Wednesday, October 1, 2008
Today, Congressman Defazio said that the Paulson bailout plan won't create liquidity. He also referred to reports that banks are reducing their loans to consumers and to each other in anticipation of the bailout bill passing.
What's he talking about?
A professor of economics and an expert in liquidity explained:
"I suspect that part of what we're seeing in the freezing up of lending markets is strategic behavior on the part of big financial players who stand to benefit from the bailout,'' said David K. Levine, an economist at Washington University in St. Louis, who studies liquidity constraints and game theory.
As a prominent economist says:
"No one is lending to counter-parties as no one trusts any counter-party (even the safest ones), and everyone is hoarding the liquidity that is injected by central banks."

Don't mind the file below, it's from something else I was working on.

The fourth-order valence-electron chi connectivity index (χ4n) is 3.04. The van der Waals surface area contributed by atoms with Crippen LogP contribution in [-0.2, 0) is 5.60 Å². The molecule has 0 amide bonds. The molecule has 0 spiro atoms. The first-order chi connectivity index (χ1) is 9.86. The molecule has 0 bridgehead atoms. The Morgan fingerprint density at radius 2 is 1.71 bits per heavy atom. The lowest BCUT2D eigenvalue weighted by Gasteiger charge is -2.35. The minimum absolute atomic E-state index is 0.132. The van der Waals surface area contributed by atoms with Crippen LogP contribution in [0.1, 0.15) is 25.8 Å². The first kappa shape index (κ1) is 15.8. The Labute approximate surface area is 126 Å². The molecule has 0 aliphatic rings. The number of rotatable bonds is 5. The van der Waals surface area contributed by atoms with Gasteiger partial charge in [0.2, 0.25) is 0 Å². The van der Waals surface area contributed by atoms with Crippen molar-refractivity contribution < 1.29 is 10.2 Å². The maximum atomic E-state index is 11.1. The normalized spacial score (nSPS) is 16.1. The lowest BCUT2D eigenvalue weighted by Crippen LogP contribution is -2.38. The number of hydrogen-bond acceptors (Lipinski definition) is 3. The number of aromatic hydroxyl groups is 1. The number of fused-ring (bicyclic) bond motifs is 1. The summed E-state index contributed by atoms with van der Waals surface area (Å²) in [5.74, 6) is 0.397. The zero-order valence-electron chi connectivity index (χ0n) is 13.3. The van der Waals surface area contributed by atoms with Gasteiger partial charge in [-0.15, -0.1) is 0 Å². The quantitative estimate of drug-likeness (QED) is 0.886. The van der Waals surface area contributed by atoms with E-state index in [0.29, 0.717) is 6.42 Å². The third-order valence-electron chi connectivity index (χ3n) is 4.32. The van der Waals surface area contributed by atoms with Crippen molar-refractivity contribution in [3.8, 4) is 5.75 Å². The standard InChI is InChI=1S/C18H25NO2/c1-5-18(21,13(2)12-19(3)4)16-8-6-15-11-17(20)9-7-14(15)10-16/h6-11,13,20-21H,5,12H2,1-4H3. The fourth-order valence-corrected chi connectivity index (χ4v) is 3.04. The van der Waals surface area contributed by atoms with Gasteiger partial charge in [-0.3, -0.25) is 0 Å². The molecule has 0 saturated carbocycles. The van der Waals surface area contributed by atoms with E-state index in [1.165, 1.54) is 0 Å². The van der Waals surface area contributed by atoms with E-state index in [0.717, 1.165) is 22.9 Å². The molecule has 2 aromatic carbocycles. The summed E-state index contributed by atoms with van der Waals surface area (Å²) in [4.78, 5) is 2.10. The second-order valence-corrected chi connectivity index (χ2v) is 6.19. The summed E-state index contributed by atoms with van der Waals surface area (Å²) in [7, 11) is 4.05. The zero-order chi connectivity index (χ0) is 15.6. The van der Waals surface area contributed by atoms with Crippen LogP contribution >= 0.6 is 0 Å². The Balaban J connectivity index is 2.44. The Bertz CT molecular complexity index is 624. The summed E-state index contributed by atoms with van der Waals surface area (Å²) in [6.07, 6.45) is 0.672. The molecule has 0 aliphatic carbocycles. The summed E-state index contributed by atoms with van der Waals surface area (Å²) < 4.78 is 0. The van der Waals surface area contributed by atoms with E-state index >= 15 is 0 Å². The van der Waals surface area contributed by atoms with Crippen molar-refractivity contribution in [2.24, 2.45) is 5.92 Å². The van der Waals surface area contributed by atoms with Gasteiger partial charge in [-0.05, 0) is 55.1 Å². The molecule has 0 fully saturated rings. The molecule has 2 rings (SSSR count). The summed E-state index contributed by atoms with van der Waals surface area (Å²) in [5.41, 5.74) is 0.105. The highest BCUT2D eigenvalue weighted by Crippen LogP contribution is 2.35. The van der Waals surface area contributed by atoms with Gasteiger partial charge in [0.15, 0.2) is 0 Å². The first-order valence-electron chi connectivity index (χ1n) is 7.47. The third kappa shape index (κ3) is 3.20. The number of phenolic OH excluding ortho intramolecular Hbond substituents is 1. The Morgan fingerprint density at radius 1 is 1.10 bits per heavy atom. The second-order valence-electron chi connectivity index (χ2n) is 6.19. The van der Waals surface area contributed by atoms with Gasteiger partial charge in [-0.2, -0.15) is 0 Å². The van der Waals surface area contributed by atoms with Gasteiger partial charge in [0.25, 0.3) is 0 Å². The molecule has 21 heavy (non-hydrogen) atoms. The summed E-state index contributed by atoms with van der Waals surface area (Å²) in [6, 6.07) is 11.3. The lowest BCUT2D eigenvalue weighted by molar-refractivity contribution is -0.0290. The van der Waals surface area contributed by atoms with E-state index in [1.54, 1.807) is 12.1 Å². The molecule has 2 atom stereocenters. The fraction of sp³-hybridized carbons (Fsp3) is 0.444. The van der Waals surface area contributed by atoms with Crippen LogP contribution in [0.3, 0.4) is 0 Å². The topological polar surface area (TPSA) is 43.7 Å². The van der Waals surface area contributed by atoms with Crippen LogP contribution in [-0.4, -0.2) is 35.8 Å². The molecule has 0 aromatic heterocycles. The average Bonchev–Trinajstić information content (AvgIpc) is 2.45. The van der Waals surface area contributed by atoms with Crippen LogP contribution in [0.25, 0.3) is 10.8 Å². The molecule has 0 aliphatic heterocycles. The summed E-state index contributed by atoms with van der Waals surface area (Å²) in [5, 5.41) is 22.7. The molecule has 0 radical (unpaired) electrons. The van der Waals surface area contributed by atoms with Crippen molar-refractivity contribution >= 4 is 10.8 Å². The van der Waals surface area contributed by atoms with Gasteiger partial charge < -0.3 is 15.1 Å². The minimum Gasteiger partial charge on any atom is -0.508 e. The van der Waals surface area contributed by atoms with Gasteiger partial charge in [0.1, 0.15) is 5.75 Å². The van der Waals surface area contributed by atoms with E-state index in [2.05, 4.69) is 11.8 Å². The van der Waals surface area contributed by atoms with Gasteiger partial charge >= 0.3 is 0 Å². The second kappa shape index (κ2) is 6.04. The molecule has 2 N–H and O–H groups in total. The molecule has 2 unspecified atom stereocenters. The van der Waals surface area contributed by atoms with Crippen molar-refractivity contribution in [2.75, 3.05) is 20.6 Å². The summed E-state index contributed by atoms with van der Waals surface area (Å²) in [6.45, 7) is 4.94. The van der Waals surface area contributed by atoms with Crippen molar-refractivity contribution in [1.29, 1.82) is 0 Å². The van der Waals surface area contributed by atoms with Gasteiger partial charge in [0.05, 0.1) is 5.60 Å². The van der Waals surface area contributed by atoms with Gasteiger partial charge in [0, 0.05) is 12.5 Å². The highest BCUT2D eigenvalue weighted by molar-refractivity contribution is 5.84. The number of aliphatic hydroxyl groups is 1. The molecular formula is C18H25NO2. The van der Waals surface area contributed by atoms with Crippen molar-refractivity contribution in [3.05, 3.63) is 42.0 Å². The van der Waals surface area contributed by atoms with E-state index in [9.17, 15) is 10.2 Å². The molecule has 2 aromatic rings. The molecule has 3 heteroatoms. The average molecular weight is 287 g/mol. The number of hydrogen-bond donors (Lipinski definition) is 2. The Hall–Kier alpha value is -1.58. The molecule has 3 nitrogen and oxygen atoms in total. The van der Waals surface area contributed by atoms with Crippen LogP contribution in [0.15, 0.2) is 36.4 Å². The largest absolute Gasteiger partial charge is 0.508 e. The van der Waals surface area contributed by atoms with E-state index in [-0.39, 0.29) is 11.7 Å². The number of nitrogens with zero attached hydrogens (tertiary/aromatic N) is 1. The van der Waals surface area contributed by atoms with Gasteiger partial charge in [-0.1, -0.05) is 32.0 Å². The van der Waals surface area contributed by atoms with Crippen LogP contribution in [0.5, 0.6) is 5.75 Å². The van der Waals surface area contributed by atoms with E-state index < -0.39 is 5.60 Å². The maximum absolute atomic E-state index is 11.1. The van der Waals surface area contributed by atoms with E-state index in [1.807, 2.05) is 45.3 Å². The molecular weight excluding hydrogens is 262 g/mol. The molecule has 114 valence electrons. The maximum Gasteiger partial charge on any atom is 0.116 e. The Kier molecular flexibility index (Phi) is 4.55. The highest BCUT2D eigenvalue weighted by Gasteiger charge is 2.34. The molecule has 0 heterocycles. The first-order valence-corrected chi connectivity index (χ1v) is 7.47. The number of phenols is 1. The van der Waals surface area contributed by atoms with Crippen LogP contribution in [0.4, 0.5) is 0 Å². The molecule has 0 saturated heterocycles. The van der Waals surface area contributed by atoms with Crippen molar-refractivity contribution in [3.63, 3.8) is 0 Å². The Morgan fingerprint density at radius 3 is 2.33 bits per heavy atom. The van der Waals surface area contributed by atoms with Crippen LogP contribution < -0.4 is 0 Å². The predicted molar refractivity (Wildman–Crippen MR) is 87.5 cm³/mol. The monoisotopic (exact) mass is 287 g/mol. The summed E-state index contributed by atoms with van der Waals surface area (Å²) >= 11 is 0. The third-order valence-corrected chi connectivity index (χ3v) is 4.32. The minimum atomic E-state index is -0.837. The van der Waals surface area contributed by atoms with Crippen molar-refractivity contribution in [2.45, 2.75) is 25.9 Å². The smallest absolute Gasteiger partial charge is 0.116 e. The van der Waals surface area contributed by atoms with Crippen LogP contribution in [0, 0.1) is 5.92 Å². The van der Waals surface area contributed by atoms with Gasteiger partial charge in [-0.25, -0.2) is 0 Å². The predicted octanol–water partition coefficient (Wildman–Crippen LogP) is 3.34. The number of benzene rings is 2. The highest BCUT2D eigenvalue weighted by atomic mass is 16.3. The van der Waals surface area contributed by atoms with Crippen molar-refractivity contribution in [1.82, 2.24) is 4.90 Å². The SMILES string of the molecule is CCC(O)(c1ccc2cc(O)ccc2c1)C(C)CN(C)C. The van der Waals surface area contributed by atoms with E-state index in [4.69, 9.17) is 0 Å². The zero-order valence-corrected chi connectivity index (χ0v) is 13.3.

And some savvy financial writers are saying that Wall Street is borrowing billions of dollars through the Feds Open Market program and the parking it in commercial money market funds and CDs.
This is a repeat of the 1990's Japanese financial crisis. Specifically, when the Japanese government threw cash at their big banks in the 90's, the banks just horded the money instead of using it to restore "liquidity".
The entire premise of the bailout plan - that it will unfreeze frozen credit markets - is false.